If a surgeon talks about a skin sparing mastectomy, this refers to a technique that preserves as much of the breast skin as possible in order to perform an immediate breast reconstruction. A skin sparing mastectomy can be performed as a “simple” (also known as “total”) mastectomy or, as a modified radical mastectomy (where the lymph nodes in the armpit are removed too).
The breast surgeon removes just the skin of the nipple, areola and the original biopsy scar. Then, through a small opening, the breast tissue is removed. The remaining skin envelope is what provides the optimum shape and form to be able to accommodate an implant or reconstruction with your own tissue (known as autologous tissue).
This kind of surgery encourages the most realistic type of reconstruction, with the patient retaining their own skin and a near-natural shape.
With a skin sparing mastectomy, the skin envelope becomes very thin. As a result, the blood supply can sometimes be compromised leading to wound breakdown and skin loss.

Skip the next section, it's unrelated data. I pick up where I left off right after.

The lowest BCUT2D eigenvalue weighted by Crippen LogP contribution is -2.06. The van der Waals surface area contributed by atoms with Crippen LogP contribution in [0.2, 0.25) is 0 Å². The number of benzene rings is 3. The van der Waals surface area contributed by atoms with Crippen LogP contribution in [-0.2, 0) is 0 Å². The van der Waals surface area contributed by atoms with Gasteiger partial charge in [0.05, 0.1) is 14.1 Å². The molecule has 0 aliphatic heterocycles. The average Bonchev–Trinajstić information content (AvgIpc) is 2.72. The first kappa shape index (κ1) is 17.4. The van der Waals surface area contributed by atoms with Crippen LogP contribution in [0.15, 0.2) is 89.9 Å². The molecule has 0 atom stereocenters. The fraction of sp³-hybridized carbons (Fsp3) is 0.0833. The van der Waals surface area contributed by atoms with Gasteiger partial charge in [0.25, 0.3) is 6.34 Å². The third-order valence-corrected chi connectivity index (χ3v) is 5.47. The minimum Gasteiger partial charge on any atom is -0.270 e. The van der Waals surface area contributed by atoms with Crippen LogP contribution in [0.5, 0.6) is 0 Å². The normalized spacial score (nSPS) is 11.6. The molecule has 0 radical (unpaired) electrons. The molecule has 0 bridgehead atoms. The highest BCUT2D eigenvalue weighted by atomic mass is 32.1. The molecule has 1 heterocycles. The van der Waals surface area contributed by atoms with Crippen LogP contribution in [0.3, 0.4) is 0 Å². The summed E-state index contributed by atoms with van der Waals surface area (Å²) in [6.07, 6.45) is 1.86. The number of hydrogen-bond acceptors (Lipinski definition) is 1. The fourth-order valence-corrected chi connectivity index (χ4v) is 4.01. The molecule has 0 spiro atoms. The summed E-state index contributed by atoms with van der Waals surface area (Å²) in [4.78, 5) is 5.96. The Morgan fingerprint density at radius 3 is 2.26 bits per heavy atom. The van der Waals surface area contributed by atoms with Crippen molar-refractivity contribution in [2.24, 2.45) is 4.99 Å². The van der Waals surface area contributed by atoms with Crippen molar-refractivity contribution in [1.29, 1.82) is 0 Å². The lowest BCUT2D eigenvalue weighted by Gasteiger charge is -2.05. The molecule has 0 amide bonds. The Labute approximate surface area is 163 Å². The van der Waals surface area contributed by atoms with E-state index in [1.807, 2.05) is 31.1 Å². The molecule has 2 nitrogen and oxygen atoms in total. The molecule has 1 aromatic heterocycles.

No. Studies have shown that a skin sparing mastectomy has an equivalent result compared with a modified radical mastectomy. If there’s any doubt that the cancer may involve the skin (such as with inflammatory breast cancer), then a wider excision of skin may be deemed necessary by your surgeon.
Excited for tomorrow's BRCA panel at Limmud at 12:10. A chance to hear personal testimonies and think through the issues together #limmud
Serial measurements of CA125 with ultrasound screening improves survival and reduces unnecessary surgery scienceblog.cancerresearchuk.…
Big launch today of the new BRCA PROTECT Research Clinic at UCL. Watch and please share our launch video: youtu.be/nn85HUexGC0